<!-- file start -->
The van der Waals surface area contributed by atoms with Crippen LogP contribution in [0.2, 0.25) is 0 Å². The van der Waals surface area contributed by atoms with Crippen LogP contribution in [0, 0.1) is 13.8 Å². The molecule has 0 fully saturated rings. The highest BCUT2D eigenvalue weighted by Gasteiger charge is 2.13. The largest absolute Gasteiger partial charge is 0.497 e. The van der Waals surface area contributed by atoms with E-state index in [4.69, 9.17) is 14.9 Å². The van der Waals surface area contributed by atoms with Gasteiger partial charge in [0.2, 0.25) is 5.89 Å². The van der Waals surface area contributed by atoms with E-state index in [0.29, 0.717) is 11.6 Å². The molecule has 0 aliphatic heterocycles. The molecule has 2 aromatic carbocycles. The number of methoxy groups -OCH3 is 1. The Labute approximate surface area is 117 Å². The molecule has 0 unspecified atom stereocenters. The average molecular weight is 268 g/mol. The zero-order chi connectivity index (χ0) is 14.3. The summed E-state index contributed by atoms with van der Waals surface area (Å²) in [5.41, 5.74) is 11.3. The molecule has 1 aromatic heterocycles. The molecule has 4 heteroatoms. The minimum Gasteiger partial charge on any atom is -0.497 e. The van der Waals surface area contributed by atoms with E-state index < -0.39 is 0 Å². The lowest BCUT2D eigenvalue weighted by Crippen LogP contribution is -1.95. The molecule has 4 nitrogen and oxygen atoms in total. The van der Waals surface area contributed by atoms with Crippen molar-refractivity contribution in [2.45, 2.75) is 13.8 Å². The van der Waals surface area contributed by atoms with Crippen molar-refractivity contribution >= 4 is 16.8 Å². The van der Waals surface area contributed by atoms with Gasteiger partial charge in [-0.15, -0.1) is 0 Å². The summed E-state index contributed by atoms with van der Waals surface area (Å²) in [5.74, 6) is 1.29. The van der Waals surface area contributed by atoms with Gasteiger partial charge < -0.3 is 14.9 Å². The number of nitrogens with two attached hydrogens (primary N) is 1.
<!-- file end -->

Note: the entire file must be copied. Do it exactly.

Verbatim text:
The van der Waals surface area contributed by atoms with Crippen LogP contribution in [0.2, 0.25) is 0 Å². The van der Waals surface area contributed by atoms with Crippen LogP contribution in [0, 0.1) is 13.8 Å². The molecule has 0 fully saturated rings. The highest BCUT2D eigenvalue weighted by Gasteiger charge is 2.13. The largest absolute Gasteiger partial charge is 0.497 e. The van der Waals surface area contributed by atoms with E-state index in [4.69, 9.17) is 14.9 Å². The van der Waals surface area contributed by atoms with Gasteiger partial charge in [0.2, 0.25) is 5.89 Å². The van der Waals surface area contributed by atoms with E-state index in [0.29, 0.717) is 11.6 Å². The molecule has 0 aliphatic heterocycles. The molecule has 2 aromatic carbocycles. The number of methoxy groups -OCH3 is 1. The Labute approximate surface area is 117 Å². The molecule has 0 unspecified atom stereocenters. The average molecular weight is 268 g/mol. The zero-order chi connectivity index (χ0) is 14.3. The summed E-state index contributed by atoms with van der Waals surface area (Å²) in [5.41, 5.74) is 11.3. The molecule has 1 aromatic heterocycles. The molecule has 4 heteroatoms. The minimum Gasteiger partial charge on any atom is -0.497 e. The van der Waals surface area contributed by atoms with E-state index < -0.39 is 0 Å². The lowest BCUT2D eigenvalue weighted by Crippen LogP contribution is -1.95. The molecule has 4 nitrogen and oxygen atoms in total. The van der Waals surface area contributed by atoms with Crippen molar-refractivity contribution in [2.45, 2.75) is 13.8 Å². The van der Waals surface area contributed by atoms with Crippen molar-refractivity contribution >= 4 is 16.8 Å². The van der Waals surface area contributed by atoms with Gasteiger partial charge in [-0.15, -0.1) is 0 Å². The summed E-state index contributed by atoms with van der Waals surface area (Å²) in [5.74, 6) is 1.29. The van der Waals surface area contributed by atoms with Gasteiger partial charge < -0.3 is 14.9 Å². The number of nitrogens with two attached hydrogens (primary N) is 1.